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Constituting «Americanness»

A History of the Concept and Its Representations in Antebellum American Literature


Iulian Cananau

This work in cultural history and literary criticism suggests a fresh and fruitful approach to the old notion of Americanness. Following Reinhart Koselleck’s Begriffsgeschichte, the author proposes that Americanness is not an ordinary word, but a concept with a historically specific semantic field. In the three decades before the Civil War, Americanness was constituted at the intersection of several concepts, in different stages of their respective histories; among these, nation, representation, individualism, sympathy, race, and womanhood. By tracing the representations of these concepts in literary texts of the antebellum era and investigating their overlapping with the rhetoric of national identification, this study uncovers some of the meaning of Americanness in that period.
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Chapter 3. Methodological Considerations toward a Theory of Americanness and Its Contribution to American Literary History


Chapter 3. Methodological Considerations toward a Theory of Americanness and Its Contribution to American Literary History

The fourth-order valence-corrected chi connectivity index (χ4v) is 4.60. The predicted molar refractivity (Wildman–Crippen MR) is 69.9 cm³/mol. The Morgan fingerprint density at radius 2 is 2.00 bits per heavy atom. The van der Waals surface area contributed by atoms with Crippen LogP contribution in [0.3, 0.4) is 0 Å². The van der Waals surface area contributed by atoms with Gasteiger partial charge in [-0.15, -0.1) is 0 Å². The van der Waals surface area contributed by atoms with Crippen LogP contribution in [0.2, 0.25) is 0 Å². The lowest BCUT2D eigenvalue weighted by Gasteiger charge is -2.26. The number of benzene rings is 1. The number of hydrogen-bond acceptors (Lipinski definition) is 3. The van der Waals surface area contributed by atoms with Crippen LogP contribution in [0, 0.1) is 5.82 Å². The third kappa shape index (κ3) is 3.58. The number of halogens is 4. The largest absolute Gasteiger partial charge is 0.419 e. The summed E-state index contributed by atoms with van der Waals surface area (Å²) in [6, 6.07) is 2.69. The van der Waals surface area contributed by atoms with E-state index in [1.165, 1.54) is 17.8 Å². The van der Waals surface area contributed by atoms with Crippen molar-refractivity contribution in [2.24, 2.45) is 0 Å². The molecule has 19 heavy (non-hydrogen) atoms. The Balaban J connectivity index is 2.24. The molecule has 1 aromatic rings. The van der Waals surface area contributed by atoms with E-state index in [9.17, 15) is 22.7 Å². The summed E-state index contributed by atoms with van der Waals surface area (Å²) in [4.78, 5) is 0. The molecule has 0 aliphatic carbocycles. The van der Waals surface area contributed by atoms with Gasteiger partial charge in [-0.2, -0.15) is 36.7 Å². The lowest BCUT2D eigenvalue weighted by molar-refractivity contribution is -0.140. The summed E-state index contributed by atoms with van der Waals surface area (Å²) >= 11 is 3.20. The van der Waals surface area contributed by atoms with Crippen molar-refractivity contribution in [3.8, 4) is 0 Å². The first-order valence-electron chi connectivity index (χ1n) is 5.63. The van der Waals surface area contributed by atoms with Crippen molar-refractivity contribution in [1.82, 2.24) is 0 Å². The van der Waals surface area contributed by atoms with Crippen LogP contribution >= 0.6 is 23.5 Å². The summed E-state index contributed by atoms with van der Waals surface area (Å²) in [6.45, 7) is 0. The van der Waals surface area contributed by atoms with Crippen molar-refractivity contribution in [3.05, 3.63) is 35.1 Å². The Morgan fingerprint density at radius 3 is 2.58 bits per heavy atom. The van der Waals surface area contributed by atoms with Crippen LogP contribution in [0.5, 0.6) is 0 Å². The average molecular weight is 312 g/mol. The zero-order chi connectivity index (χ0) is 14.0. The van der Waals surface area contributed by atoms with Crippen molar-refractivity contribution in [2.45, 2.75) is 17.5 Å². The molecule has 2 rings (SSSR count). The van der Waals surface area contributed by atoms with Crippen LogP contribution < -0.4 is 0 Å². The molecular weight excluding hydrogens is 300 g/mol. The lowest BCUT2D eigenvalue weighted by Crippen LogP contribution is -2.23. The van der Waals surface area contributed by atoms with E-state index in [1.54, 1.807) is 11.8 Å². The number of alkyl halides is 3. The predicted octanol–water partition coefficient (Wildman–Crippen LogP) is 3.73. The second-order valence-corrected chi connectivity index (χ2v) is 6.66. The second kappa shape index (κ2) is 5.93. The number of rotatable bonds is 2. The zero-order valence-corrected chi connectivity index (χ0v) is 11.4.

The notion of ideology seems inextricably connected with Americanness, although the former is a highly problematic socio-philosophical concept with a very sinuous path in the history of modern Western thought. In a recent analysis of the semantic fields of “ideology”, Michael Freeden summarizes the reasons why ideology remains an essentially contested concept: “although it may have an identifiable core, that core is too vague to contain viable meaning on its own and will always need to be supplemented by additional adjacent components and concepts, many of which are incompatible with each other, that act as quasi-contingent qualifiers” (76). However, in spite of the semantic diversity of the concept of “ideology”, most of the authors cited so far seem to have worked exclusively with a pejorative core understanding of it in both classic and later Marxist terms as the sum of purposefully concealing or misleading ideas designed to perpetuate an unjust status quo. In addition to its failure to do justice to several other possible definitions of ideology, this approach is also marred by the common tendency to equate ideology with false consciousness, a practice that becomes apparent in some critics’ dismissal of Americanness as an ideological lie. As David McLellan explains at length in his book Ideology, identifying ideology with “false consciousness” (a phrase coined by Engels) is a common error in interpreting Marx’s own less systematic reflections on the topic, and,...

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